Restroom Retrofits With Touch-free Technology
It’s a facility manager’s worst nightmare — hearing that your restroom is linked to an outbreak of COVID-19.
But that’s exactly what happened recently at a subway station in Tokyo, Japan, as a total of 39 drivers were infected via manual faucets at a boarding area of the Toei Subway Oedo Line.
The outbreak experienced in Tokyo is the unfortunate reality that so many across the world have experienced as these “high-touch” surfaces are breeding grounds for germs, bacteria, and now, the COVID-19 virus.
It’s for this reason that so many facilities are now opting for touch-free technology throughout their entire facility, starting with the restrooms, a building’s second most-visited space.
Facilities of all types are adopting touch-free products across the entire restroom. For example, the city of Fayetteville, NC is in the process of installing touch-free faucets and flushometers for both their toilets and urinals across all city facilities. To mitigate the risk of cross-contamination, facility managers are opting for touch-free technology to enact health and wellness practices.
A priority on hygiene
The “high-touch” surfaces in restrooms have staggering amounts of germs and bacteria. Specifically, faucet and toilet handles feature 17,976 and 107 germs per 10 sq. cm., respectively. That’s why commercial restroom products are working to eliminate these hygienic concerns.
From flushometers to faucets, facility managers are effectively able to retrofit their restrooms to become increasingly touch-free. Top-mount and side-mount flushometers provide effective sensor-based operation and can be installed in a relatively short time.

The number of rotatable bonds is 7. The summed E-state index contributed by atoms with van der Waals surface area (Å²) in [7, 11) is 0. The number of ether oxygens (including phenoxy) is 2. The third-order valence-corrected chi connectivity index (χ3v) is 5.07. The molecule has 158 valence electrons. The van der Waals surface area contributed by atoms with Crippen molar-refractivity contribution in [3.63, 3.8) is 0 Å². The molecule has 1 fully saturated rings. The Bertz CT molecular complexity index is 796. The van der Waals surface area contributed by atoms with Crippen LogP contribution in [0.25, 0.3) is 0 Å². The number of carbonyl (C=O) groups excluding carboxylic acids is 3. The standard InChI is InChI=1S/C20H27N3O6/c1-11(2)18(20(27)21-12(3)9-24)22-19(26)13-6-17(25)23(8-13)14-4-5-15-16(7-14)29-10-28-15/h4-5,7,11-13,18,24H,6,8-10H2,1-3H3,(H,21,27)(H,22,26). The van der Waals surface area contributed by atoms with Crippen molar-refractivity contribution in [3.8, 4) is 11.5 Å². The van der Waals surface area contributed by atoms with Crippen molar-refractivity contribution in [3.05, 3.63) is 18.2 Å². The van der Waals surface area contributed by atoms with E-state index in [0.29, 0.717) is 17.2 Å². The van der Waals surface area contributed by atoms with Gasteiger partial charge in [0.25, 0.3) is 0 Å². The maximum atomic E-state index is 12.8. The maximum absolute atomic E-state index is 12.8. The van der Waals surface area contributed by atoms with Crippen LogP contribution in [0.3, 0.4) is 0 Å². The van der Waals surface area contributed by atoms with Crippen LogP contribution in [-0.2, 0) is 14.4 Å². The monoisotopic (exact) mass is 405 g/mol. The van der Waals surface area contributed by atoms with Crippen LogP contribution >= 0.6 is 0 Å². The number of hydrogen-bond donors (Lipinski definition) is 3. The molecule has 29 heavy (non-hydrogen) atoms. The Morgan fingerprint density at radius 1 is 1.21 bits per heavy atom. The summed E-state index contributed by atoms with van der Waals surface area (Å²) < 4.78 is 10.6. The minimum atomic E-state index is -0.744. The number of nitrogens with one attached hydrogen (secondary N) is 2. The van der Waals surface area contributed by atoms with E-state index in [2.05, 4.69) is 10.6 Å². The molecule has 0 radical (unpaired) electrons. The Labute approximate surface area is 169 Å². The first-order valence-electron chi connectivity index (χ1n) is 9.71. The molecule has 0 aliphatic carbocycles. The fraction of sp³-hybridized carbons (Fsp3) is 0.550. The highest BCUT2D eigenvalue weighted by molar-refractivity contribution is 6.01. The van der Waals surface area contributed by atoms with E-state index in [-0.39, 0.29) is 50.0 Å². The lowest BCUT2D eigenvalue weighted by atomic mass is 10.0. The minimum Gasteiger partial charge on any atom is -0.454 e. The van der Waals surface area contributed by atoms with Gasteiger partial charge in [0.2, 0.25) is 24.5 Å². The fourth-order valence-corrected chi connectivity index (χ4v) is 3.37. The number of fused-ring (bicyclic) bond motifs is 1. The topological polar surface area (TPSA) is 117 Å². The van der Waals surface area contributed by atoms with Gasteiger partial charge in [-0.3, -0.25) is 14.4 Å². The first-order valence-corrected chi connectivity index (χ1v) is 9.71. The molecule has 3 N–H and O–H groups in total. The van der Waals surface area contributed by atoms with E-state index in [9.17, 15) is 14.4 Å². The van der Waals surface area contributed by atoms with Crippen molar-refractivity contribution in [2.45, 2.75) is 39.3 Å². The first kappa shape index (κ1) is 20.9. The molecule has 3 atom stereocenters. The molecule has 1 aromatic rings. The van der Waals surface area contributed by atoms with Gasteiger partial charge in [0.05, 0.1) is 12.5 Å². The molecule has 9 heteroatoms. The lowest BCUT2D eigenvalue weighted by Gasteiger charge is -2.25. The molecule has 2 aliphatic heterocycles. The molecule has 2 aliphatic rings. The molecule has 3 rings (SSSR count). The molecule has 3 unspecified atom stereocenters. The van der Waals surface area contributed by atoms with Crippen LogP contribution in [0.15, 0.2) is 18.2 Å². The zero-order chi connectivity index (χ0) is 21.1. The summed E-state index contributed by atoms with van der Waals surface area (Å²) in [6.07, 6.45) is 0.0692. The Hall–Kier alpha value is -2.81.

When it comes to handwashing, faucets, soap dispensers, and hand dryers alike are all now available with sensor operation to provide a completely touch-free handwashing experience. In fact, manufacturers like Sloan are providing products that take proper handwashing a step further. By way of an LCD display screen, Sloan’s guided handwashing faucets walk users through the five-step handwashing process recommended by the Centers for Disease Control and Prevention (CDC).
Another trend in both restroom retrofits and new construction is the growing need for social distancing and privacy. Floor-to-ceiling stalls, as well as floorplans that provide six feet of space between urinals and sink stations, are becoming increasingly popular.
There is a direct correlation between sensor-operated products and the amount of water a facility is able to save. The increased focus on proper handwashing for at least 20 seconds leads to a greater amount of running water throughout the process with manual faucets. But sensor-operated faucets only activate when hands are within range of the sensor to cut down on water consumption, all while delivering a hygiene-friendly experience.
The difference of just a few decimals for each gallon flushed can really add up when you consider the sheer number of visitors that go in and out of high-traffic restrooms. At Los Angeles Union Station, a public transit hub that serves as many as 100,000 passengers per day, Sloan ECOS® Flushometers with automatic dual-flush technology are lowering flush volumes for liquid waste by up to 30%.
Maintenance made easy
Through virtual tools, it’s now easier than ever for maintenance teams to manage and conserve water for their sensor-operated products. Innovations such as Bluetooth technology and the Internet of Things (IoT) enable easier facility maintenance, all from a smartphone.
Wirelessly connected faucets and flushometers allow maintenance teams to quickly change settings and run diagnostics, monitor usage, troubleshoot issues, shorten repair time, share diagnostic reports, and more. Additionally, with below-deck faucet components that connect to a mobile device, faucet controls and data can be accessed remotely. This eliminates the need to change sink and faucet settings manually from the product.